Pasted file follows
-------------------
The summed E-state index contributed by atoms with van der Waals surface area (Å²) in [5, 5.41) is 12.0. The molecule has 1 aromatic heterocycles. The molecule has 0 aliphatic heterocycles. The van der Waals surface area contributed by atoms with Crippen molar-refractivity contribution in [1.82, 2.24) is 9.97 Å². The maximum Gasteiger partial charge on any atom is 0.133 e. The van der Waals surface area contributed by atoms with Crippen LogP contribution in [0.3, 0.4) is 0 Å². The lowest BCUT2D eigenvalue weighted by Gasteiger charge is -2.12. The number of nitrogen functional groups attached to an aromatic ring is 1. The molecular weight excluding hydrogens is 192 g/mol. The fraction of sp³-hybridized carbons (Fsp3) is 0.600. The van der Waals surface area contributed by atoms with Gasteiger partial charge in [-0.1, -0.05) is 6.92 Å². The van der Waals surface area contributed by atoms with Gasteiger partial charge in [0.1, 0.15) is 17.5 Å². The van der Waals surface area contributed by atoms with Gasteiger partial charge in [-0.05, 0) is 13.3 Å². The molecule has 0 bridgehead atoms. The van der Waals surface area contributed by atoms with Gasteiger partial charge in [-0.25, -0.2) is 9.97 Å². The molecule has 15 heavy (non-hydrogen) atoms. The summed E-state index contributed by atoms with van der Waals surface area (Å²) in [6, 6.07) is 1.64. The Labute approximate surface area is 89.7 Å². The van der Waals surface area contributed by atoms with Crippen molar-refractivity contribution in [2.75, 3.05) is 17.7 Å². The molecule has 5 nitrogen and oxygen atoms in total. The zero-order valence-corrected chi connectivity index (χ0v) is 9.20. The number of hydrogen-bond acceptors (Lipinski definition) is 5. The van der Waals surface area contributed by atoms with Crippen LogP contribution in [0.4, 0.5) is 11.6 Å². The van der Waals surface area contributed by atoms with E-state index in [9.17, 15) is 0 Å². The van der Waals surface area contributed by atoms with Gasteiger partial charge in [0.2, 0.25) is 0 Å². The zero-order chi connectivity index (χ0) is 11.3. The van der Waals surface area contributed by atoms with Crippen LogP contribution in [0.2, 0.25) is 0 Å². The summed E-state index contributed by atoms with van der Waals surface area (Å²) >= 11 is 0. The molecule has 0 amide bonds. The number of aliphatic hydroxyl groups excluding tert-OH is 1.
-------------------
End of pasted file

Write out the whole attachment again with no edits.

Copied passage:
The summed E-state index contributed by atoms with van der Waals surface area (Å²) in [5, 5.41) is 12.0. The molecule has 1 aromatic heterocycles. The molecule has 0 aliphatic heterocycles. The van der Waals surface area contributed by atoms with Crippen molar-refractivity contribution in [1.82, 2.24) is 9.97 Å². The maximum Gasteiger partial charge on any atom is 0.133 e. The van der Waals surface area contributed by atoms with Crippen LogP contribution in [0.3, 0.4) is 0 Å². The lowest BCUT2D eigenvalue weighted by Gasteiger charge is -2.12. The number of nitrogen functional groups attached to an aromatic ring is 1. The molecular weight excluding hydrogens is 192 g/mol. The fraction of sp³-hybridized carbons (Fsp3) is 0.600. The van der Waals surface area contributed by atoms with Gasteiger partial charge in [-0.1, -0.05) is 6.92 Å². The van der Waals surface area contributed by atoms with Gasteiger partial charge in [0.1, 0.15) is 17.5 Å². The van der Waals surface area contributed by atoms with Gasteiger partial charge in [-0.05, 0) is 13.3 Å². The molecule has 0 bridgehead atoms. The van der Waals surface area contributed by atoms with Gasteiger partial charge in [-0.25, -0.2) is 9.97 Å². The molecule has 15 heavy (non-hydrogen) atoms. The summed E-state index contributed by atoms with van der Waals surface area (Å²) in [6, 6.07) is 1.64. The Labute approximate surface area is 89.7 Å². The van der Waals surface area contributed by atoms with Crippen molar-refractivity contribution in [2.75, 3.05) is 17.7 Å². The molecule has 5 nitrogen and oxygen atoms in total. The zero-order valence-corrected chi connectivity index (χ0v) is 9.20. The number of hydrogen-bond acceptors (Lipinski definition) is 5. The van der Waals surface area contributed by atoms with Crippen LogP contribution in [0.4, 0.5) is 11.6 Å². The van der Waals surface area contributed by atoms with E-state index in [9.17, 15) is 0 Å². The van der Waals surface area contributed by atoms with Gasteiger partial charge in [0.2, 0.25) is 0 Å². The zero-order chi connectivity index (χ0) is 11.3. The van der Waals surface area contributed by atoms with Crippen LogP contribution in [0.2, 0.25) is 0 Å². The summed E-state index contributed by atoms with van der Waals surface area (Å²) >= 11 is 0. The molecule has 0 amide bonds. The number of aliphatic hydroxyl groups excluding tert-OH is 1.